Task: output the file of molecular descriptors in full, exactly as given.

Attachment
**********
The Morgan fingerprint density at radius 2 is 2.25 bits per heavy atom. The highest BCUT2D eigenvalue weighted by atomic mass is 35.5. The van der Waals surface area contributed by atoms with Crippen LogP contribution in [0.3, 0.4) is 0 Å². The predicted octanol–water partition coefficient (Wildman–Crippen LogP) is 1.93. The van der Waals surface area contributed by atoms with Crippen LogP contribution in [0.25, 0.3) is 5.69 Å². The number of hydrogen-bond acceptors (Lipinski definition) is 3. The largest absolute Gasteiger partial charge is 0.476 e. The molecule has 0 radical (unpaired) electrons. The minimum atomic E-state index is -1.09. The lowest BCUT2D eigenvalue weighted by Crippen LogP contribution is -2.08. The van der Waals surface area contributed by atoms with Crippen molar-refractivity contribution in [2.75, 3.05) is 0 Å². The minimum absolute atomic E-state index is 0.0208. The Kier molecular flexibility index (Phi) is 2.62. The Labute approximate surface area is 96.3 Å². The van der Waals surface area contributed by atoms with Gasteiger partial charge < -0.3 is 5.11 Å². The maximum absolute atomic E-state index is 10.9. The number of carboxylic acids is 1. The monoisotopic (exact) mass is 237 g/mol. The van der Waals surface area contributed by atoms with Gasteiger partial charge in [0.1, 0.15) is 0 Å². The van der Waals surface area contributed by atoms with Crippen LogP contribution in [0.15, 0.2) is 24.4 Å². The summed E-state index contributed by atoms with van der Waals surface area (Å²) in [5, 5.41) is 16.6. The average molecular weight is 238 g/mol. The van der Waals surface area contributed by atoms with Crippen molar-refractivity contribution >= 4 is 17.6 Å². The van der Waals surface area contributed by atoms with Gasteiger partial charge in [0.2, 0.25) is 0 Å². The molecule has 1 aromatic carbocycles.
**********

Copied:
The Morgan fingerprint density at radius 2 is 2.25 bits per heavy atom. The highest BCUT2D eigenvalue weighted by atomic mass is 35.5. The van der Waals surface area contributed by atoms with Crippen LogP contribution in [0.3, 0.4) is 0 Å². The predicted octanol–water partition coefficient (Wildman–Crippen LogP) is 1.93. The van der Waals surface area contributed by atoms with Crippen LogP contribution in [0.25, 0.3) is 5.69 Å². The number of hydrogen-bond acceptors (Lipinski definition) is 3. The largest absolute Gasteiger partial charge is 0.476 e. The molecule has 0 radical (unpaired) electrons. The minimum atomic E-state index is -1.09. The lowest BCUT2D eigenvalue weighted by Crippen LogP contribution is -2.08. The van der Waals surface area contributed by atoms with Crippen molar-refractivity contribution in [2.75, 3.05) is 0 Å². The minimum absolute atomic E-state index is 0.0208. The Kier molecular flexibility index (Phi) is 2.62. The Labute approximate surface area is 96.3 Å². The van der Waals surface area contributed by atoms with Gasteiger partial charge < -0.3 is 5.11 Å². The maximum absolute atomic E-state index is 10.9. The number of carboxylic acids is 1. The monoisotopic (exact) mass is 237 g/mol. The van der Waals surface area contributed by atoms with Gasteiger partial charge in [0.1, 0.15) is 0 Å². The van der Waals surface area contributed by atoms with Crippen LogP contribution in [0.15, 0.2) is 24.4 Å². The summed E-state index contributed by atoms with van der Waals surface area (Å²) in [5, 5.41) is 16.6. The average molecular weight is 238 g/mol. The van der Waals surface area contributed by atoms with Crippen molar-refractivity contribution >= 4 is 17.6 Å². The van der Waals surface area contributed by atoms with Gasteiger partial charge in [0.2, 0.25) is 0 Å². The molecule has 1 aromatic carbocycles.